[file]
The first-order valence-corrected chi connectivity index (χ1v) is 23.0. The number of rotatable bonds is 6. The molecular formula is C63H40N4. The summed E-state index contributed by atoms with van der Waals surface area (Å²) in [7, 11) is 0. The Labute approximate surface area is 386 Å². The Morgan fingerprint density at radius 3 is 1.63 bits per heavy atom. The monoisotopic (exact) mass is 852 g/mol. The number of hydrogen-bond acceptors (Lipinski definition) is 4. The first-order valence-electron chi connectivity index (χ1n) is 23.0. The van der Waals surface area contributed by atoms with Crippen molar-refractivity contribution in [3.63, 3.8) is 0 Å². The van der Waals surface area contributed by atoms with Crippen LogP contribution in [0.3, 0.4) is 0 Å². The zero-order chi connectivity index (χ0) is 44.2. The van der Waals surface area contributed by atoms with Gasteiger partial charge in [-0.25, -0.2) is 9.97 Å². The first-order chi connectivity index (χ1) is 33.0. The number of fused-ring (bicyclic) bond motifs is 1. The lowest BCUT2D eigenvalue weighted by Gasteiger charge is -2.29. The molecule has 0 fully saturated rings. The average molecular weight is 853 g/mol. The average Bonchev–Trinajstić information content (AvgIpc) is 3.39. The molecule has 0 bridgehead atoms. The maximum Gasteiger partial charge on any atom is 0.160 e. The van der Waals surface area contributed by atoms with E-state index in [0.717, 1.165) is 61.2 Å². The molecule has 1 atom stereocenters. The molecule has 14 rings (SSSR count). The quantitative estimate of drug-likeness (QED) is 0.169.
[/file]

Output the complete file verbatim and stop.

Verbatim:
The first-order valence-corrected chi connectivity index (χ1v) is 23.0. The number of rotatable bonds is 6. The molecular formula is C63H40N4. The summed E-state index contributed by atoms with van der Waals surface area (Å²) in [7, 11) is 0. The Labute approximate surface area is 386 Å². The Morgan fingerprint density at radius 3 is 1.63 bits per heavy atom. The monoisotopic (exact) mass is 852 g/mol. The number of hydrogen-bond acceptors (Lipinski definition) is 4. The first-order valence-electron chi connectivity index (χ1n) is 23.0. The van der Waals surface area contributed by atoms with Crippen molar-refractivity contribution in [3.63, 3.8) is 0 Å². The van der Waals surface area contributed by atoms with Crippen LogP contribution in [0.3, 0.4) is 0 Å². The zero-order chi connectivity index (χ0) is 44.2. The van der Waals surface area contributed by atoms with Gasteiger partial charge in [-0.25, -0.2) is 9.97 Å². The first-order chi connectivity index (χ1) is 33.0. The number of fused-ring (bicyclic) bond motifs is 1. The lowest BCUT2D eigenvalue weighted by Gasteiger charge is -2.29. The molecule has 0 fully saturated rings. The average molecular weight is 853 g/mol. The average Bonchev–Trinajstić information content (AvgIpc) is 3.39. The molecule has 0 bridgehead atoms. The maximum Gasteiger partial charge on any atom is 0.160 e. The van der Waals surface area contributed by atoms with E-state index in [0.717, 1.165) is 61.2 Å². The molecule has 1 atom stereocenters. The molecule has 14 rings (SSSR count). The quantitative estimate of drug-likeness (QED) is 0.169.